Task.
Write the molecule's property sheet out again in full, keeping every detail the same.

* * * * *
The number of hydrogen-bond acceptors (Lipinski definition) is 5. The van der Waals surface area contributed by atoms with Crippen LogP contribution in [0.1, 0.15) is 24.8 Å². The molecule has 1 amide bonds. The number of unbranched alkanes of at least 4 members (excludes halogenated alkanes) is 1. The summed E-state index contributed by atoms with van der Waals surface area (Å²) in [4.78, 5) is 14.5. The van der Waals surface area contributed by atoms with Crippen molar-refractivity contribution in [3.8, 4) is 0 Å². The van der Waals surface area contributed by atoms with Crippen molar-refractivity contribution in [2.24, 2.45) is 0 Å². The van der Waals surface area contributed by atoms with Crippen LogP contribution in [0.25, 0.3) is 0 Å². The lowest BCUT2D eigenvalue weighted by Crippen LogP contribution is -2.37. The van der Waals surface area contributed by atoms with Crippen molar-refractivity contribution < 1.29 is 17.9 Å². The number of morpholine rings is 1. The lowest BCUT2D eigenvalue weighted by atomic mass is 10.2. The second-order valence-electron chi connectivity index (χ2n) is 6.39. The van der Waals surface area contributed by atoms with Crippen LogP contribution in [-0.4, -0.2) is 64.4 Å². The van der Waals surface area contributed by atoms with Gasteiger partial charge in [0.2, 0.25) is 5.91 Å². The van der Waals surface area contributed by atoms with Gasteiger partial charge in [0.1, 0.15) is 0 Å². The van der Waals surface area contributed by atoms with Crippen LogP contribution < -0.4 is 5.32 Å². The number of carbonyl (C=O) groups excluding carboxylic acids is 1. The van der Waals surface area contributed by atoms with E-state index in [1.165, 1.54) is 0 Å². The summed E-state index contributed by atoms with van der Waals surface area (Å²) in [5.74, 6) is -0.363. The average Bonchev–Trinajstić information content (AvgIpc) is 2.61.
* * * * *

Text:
The number of hydrogen-bond acceptors (Lipinski definition) is 5. The van der Waals surface area contributed by atoms with Crippen LogP contribution in [0.1, 0.15) is 24.8 Å². The molecule has 1 amide bonds. The number of unbranched alkanes of at least 4 members (excludes halogenated alkanes) is 1. The summed E-state index contributed by atoms with van der Waals surface area (Å²) in [4.78, 5) is 14.5. The van der Waals surface area contributed by atoms with Crippen molar-refractivity contribution in [3.8, 4) is 0 Å². The van der Waals surface area contributed by atoms with Crippen molar-refractivity contribution in [2.24, 2.45) is 0 Å². The van der Waals surface area contributed by atoms with Crippen LogP contribution in [0.25, 0.3) is 0 Å². The lowest BCUT2D eigenvalue weighted by Crippen LogP contribution is -2.37. The van der Waals surface area contributed by atoms with Crippen molar-refractivity contribution < 1.29 is 17.9 Å². The number of morpholine rings is 1. The lowest BCUT2D eigenvalue weighted by atomic mass is 10.2. The second-order valence-electron chi connectivity index (χ2n) is 6.39. The van der Waals surface area contributed by atoms with Crippen LogP contribution in [-0.4, -0.2) is 64.4 Å². The van der Waals surface area contributed by atoms with Gasteiger partial charge in [0.2, 0.25) is 5.91 Å². The van der Waals surface area contributed by atoms with Gasteiger partial charge in [0.1, 0.15) is 0 Å². The van der Waals surface area contributed by atoms with Crippen LogP contribution < -0.4 is 5.32 Å². The number of carbonyl (C=O) groups excluding carboxylic acids is 1. The van der Waals surface area contributed by atoms with E-state index in [1.165, 1.54) is 0 Å². The summed E-state index contributed by atoms with van der Waals surface area (Å²) in [5.74, 6) is -0.363. The average Bonchev–Trinajstić information content (AvgIpc) is 2.61.